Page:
Master of Community and Regional Planning (MCRP)

SCARP's Master of Community and Regional Planning trains you to transform knowledge into action and to plan in partnership, actualizing comprehensive planning theory to support the well-being of communities, improving built and natural environments, and planning for transformational change. 

While still a student, you'll be given real-world problems in the community to plan and solve in partnership with organizations in consulting relationships. You'll be honing your skills, building your professional identity, and forging your first professional network all at the same time.


Our curriculum addresses the biggest challenges facing the world today, including climate change, systemic injustice, decolonizing professional planning, and healing Indigenous partnerships.

Graduates of this internationally accredited program are recognised and sought out by organisations that protect and improve communities, from city halls to transportation authorities to social justice organisations. As MCRP is the only master’s degree in Planning accredited in both Canada and the United States, graduates are qualified to work as planners in Canada, the U.S., and any other country that recognizes Canadian and American planning accreditation.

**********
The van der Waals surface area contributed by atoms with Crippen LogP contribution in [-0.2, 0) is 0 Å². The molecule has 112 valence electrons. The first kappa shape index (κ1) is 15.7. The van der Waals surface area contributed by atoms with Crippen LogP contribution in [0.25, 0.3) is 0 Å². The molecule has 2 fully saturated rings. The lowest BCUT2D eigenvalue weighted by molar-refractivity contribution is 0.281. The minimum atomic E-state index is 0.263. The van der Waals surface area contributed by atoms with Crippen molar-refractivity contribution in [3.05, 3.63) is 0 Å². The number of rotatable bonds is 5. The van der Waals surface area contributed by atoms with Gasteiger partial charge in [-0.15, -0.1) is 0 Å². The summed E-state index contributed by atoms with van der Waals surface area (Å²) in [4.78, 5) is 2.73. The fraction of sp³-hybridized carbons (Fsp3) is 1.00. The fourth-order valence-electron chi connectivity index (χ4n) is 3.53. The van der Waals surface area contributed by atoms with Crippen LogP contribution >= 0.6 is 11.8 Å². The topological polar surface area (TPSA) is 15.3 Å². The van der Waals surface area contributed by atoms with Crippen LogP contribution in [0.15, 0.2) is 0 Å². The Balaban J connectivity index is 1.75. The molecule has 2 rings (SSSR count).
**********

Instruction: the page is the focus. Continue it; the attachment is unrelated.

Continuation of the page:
More about MCRP's accredited status

Areas of impact and expertise

A heatmap demonstrating different neighbourhoods of Vancouver have unequal temperatures, correlating socioeconomically

Environment and climate change

Severe impacts of climate change are already being felt even in the Metro Vancouver region, including street flooding, hotter and drier summers, and wildfire smoke, and are projected to get stronger. Beyond energy efficiency and ecological harm reduction, sustainable communities are ecosystems of harmony between developing and nature. We work to prevent impacts of climate change, while working to heal what's already in crisis.

Housing Equity Vancouver

Housing equity

Working towards socio-economic equality helps people access housing, employment, health, education, energy, transportation and everything you access from mobility, and even food. Learn how access to good housing can address equality crises everywhere. 

Natural Hazard

Hazard resilience and disaster planning